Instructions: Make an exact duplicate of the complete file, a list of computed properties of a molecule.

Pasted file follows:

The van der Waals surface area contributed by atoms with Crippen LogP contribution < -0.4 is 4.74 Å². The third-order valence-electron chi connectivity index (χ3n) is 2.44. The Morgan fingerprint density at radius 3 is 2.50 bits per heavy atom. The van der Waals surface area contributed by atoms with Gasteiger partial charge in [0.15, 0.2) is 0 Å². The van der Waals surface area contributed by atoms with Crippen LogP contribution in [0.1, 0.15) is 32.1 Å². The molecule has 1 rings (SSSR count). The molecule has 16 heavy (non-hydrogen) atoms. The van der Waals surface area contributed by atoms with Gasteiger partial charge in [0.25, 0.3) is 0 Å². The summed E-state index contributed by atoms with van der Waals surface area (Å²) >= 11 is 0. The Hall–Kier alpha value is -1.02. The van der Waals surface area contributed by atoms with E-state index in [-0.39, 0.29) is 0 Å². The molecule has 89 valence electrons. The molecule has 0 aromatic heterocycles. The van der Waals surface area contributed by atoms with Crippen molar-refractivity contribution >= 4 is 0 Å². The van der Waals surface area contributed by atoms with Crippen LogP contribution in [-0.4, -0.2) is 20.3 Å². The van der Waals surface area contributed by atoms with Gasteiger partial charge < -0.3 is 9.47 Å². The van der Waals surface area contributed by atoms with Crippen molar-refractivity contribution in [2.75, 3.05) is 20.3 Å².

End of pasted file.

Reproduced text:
The van der Waals surface area contributed by atoms with Crippen LogP contribution < -0.4 is 4.74 Å². The third-order valence-electron chi connectivity index (χ3n) is 2.44. The Morgan fingerprint density at radius 3 is 2.50 bits per heavy atom. The van der Waals surface area contributed by atoms with Gasteiger partial charge in [0.15, 0.2) is 0 Å². The van der Waals surface area contributed by atoms with Crippen LogP contribution in [0.1, 0.15) is 32.1 Å². The molecule has 1 rings (SSSR count). The molecule has 16 heavy (non-hydrogen) atoms. The van der Waals surface area contributed by atoms with Gasteiger partial charge in [0.25, 0.3) is 0 Å². The summed E-state index contributed by atoms with van der Waals surface area (Å²) >= 11 is 0. The Hall–Kier alpha value is -1.02. The van der Waals surface area contributed by atoms with E-state index in [-0.39, 0.29) is 0 Å². The molecule has 89 valence electrons. The molecule has 0 aromatic heterocycles. The van der Waals surface area contributed by atoms with Crippen molar-refractivity contribution >= 4 is 0 Å². The van der Waals surface area contributed by atoms with Crippen LogP contribution in [-0.4, -0.2) is 20.3 Å². The van der Waals surface area contributed by atoms with Gasteiger partial charge < -0.3 is 9.47 Å². The van der Waals surface area contributed by atoms with Crippen molar-refractivity contribution in [2.75, 3.05) is 20.3 Å².